Kyle and I got married before our wedding.
If you have to read that a few times to even begin to understand what I'm saying, you're not alone. We confused a lot of people. Technically, we now have two anniversaries to forget each year for the rest of our lives.
If there was one wedding-planning decision that we made that I would make again and again and again the same exact way, it would be this one. We were legally married a month before our wedding day.
Let me preface this with the fact that we are in somewhat of a unique situation and this kind of decision does not work for everyone! There were a few details of our relationship situation, personal beliefs and practical needs that led us down this path:
Kyle and I have been together since the fall of 2008 and have lived together since the spring of 2013. In the winter of 2016 we bought a home together and opened joint bank accounts. Our lives are already completely intertwined and marriage wouldn't change any of those details for us.
Neither one of us would identify ourselves as religious. We had no desire to be married in a church or by a member of the clergy.
We wanted our friend to officiate the ceremony.
We view marriage very similarly: First is the legal aspect for taxes, insurance, etc. that we view as... contractual... for lack of a better term. Second is the extremely personal relationship aspect which we believe is solely between the two of us and absolutely no one else. We view those as two separate parts of a marriage that don't have anything at all to do with one another. Which to us meant that being legally married and having a wedding ceremony were two different things that need not overlap.
Pennsylvania marriage law is (in our opinion) dated and restrictive especially when it comes to who is authorized to solemnize marriages.
§ 1503. Persons qualified to solemnize marriages.
1. A justice, judge or district justice of this Commonwealth.
2. A former or retired justice, judge or district justice of this Commonwealth who is serving as a senior judge or senior district justice as provided or prescribed by law.
3. An active or senior judge or full-time magistrate of the District Courts of the United States for the Eastern, Middle or Western District of Pennsylvania.
4. An active or senior judge of the United States Court of Appeals for the Third Circuit who is a resident of this Commonwealth.
5. A mayor of any city or borough of this Commonwealth.
6. A minister, priest or rabbi of any regularly established church or congregation.
We didn't want any of those people to solemnize our marriage! When you're married by a judge, justice, magistrate, etc. they still perform a ceremony and we didn't want to have two ceremonies.
We considered online ordination for our friend, Jared, who officiated our ceremony but see that last part? Regularly established church or congregation? Pennsylvania does not recognize online ordination as regularly established. It's typically not an issue unless the marriage is ever contested (divorce, deaths, major health insurance cases, etc.) and if the marriage is ever contested - it's not legal. WOAH.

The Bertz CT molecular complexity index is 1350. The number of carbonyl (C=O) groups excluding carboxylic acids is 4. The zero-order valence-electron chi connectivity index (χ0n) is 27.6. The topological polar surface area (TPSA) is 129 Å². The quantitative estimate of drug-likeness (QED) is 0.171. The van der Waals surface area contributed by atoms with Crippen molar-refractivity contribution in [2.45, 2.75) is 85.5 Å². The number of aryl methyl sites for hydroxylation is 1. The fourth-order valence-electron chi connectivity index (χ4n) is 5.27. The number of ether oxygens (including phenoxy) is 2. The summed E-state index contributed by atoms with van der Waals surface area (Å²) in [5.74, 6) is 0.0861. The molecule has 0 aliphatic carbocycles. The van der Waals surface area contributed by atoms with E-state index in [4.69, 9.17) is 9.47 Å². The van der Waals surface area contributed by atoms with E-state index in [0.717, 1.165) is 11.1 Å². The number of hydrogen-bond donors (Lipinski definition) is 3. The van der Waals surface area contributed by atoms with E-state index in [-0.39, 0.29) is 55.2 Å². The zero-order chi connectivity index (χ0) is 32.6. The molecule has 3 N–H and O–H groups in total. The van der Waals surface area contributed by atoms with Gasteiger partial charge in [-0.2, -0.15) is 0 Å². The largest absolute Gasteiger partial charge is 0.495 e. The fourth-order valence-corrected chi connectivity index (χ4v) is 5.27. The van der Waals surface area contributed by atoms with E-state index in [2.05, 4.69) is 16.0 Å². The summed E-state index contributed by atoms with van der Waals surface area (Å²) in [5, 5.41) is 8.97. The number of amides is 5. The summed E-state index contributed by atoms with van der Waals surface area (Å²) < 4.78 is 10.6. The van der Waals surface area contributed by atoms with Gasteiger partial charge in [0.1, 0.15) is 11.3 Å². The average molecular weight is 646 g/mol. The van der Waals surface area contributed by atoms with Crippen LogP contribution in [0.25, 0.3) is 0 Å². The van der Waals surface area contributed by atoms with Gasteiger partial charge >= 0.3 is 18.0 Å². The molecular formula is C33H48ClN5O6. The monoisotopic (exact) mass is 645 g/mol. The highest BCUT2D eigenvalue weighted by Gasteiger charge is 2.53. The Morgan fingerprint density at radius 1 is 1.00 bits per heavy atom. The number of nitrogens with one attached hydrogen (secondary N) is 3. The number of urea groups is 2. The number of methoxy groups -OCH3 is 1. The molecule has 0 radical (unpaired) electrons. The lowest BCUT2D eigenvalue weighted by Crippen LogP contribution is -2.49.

I did a lot of searching and somehow, somewhere, stumbled across self-uniting marriage. Self Uniting marriage is rooted in the Quaker belief that no one can unite a couple in marriage except God - a member of the clergy is actually seen as an interference. The practice comes from one of the oldest statutes in Pennsylvania. We are not Quaker though I can see parallels with my personal beliefs in some of their core values - particularly that the details and promises of a marriage are solely between the two partners. It's nobody else's business!
No, you don't need to be Quaker to go this route. In fact, the ACLU of Pennsylvania determined in a 2007 court case that putting a religious test on marriage licenses is a first amendment violation. The actual license itself is identical to a regular marriage license with one exception - there is no line for an officiant's signature and instead there are two lines for witnesses.
Self uniting marriage licenses are the same price or close to the same price as regular licenses, valid in all 50 states and D.C., they're available to everyone and their popularity is on the rise!
You can use this license in a number of ways:
You could include it in your wedding ceremony and sign it on your wedding day as you would any other license (but this way you can have anyone you want or no one at all officiate your ceremony).
Or... you can do what we did! We got our license, waited the three day mandatory waiting period, said some nice things to each other, had our moms sign as witnesses and sent that baby back in the mail asap. Our official date of marriage is 07/17/17. This was the most amazing decision we made. We didn't have to deal with paperwork getting lost in the hectic-ness of our wedding day. We didn't have to set time aside for signing. We were able to have whoever we wanted lead our ceremony so that it had a more traditional feel for the guests but also felt right to us.
I do not intend for this blog post to be a how-to on self uniting marriage but just to share what we discovered and encourage couples to go forth and do their own research! You'll need to find out exactly how using a self uniting license could work best for you!